Researchers from Florida State University and Florida A&M University came together at an event looking for solutions to help solve the problems posed by climate change.
The latest Collaborative Collision — a networking event organized by the FSU Office of Research Development (ORD) — brought together faculty from the two universities to look for answers to the many challenging questions generated by a changing climate. This was the first time organizers reached out to an academic institution beyond FSU.
“I cannot overemphasize the importance of partnering with researchers who have different approaches, ideas or methods,” said Laurel Fulkerson, interim Vice President for Research at FSU. “Many of the world’s great challenges not only do not fit within an academic discipline, they don’t fit within the realm of academia at all, and they call for partnerships with a variety of government, industry and community stakeholders, and climate change is a great example of this. The economic, social and environmental impacts of our changing climate are enormous.”
Climate change is a timely topic for a number of reasons, including the seriousness of the potential problems it raises and the federal government’s emphasis on funding solutions, said Charles Weatherford, Vice President for Research at FAMU.
“I think anything we can do to offer solutions to this problem is critical to the human race,” Weatherford said.
ORD’s Collaborative Collision seed fund will provide financing to a number of new groups who develop research projects from the networking event. It is essentially an internal venture capital fund, intended to help groups develop their projects to the point where they can successfully compete for outside support. Research teams can apply for up to $10,000 from ORD for team development and project planning.
In addition to explaining their own work, faculty heard from featured speaker Chad Frischmann, senior director of research and technology at Project Drawdown, a nonprofit organization that seeks to help the world reach “drawdown” — when greenhouse gases in the atmosphere stop climbing and start to steadily decline.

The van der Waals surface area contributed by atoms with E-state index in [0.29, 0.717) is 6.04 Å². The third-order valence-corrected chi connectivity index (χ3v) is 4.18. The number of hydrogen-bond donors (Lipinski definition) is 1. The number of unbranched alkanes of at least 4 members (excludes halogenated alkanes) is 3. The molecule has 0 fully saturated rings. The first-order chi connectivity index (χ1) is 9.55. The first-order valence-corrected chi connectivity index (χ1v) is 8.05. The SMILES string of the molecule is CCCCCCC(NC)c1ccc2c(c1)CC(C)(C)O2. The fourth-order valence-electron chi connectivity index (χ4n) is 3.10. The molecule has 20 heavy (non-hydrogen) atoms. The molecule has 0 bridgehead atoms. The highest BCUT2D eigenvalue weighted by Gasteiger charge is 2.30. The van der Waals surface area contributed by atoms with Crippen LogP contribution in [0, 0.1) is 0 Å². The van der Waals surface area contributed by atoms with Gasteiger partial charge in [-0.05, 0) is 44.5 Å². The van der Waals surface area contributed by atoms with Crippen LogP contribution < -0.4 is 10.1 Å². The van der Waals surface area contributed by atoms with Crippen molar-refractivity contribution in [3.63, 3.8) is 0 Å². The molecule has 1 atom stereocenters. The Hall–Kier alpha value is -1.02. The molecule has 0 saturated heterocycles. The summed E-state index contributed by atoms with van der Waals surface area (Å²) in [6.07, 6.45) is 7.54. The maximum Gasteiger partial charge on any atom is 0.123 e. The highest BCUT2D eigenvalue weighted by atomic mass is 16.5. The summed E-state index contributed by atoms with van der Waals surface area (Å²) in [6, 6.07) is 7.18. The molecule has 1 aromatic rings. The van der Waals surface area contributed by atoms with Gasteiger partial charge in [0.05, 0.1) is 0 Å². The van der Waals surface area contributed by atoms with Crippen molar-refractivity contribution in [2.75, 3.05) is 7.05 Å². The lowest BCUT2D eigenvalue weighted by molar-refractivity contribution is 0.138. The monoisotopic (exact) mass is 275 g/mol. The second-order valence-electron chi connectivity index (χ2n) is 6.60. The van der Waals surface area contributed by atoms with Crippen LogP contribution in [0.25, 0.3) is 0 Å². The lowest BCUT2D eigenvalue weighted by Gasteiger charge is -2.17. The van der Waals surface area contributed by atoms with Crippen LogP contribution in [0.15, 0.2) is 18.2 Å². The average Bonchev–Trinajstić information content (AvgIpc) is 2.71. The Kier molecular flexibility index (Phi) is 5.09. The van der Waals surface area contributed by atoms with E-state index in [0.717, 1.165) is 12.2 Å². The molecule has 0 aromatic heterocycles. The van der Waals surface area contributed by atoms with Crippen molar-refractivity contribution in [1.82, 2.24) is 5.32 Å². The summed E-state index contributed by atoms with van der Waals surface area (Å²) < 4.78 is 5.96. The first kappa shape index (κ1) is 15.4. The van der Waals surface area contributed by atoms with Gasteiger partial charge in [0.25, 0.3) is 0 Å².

“I’d encourage all researchers to volunteer a bit of their intellectual bandwidth to really thinking about that future you want to achieve, and then examining how your research will help us to achieve it,” Frischmann said. “One of the most effective strategies I’ve seen is to make a connection with the end user of your research and frame your communication with the end user in mind.”
Presenters included faculty from the FSU Coastal and Marine Laboratory, FSU Center for Demography and Population Health, FAMU School of the Environment, FAMU Center for Biological Control and elsewhere within the universities. Several presenters are faculty in the FAMU-FSU College of Engineering, the universities’ joint engineering school.
The complementary expertise of FSU and FAMU represents a great opportunity to tackle climate problems as well as a duty to help, Fulkerson said.
“We deliberately framed this event around climate solutions rather than climate problems, seeking to go beyond simply characterizing the problem and instead focusing our efforts on collaborations that help our research to really have impact beyond disciplinary boundaries,” she said.
The next Collaborative Collision event will celebrate five years since the program’s inception by revisiting the topic of the first event: health. That event will take place April 6, 7 and 8 over Zoom. Visit the Collaborative Collision upcoming events website to learn more.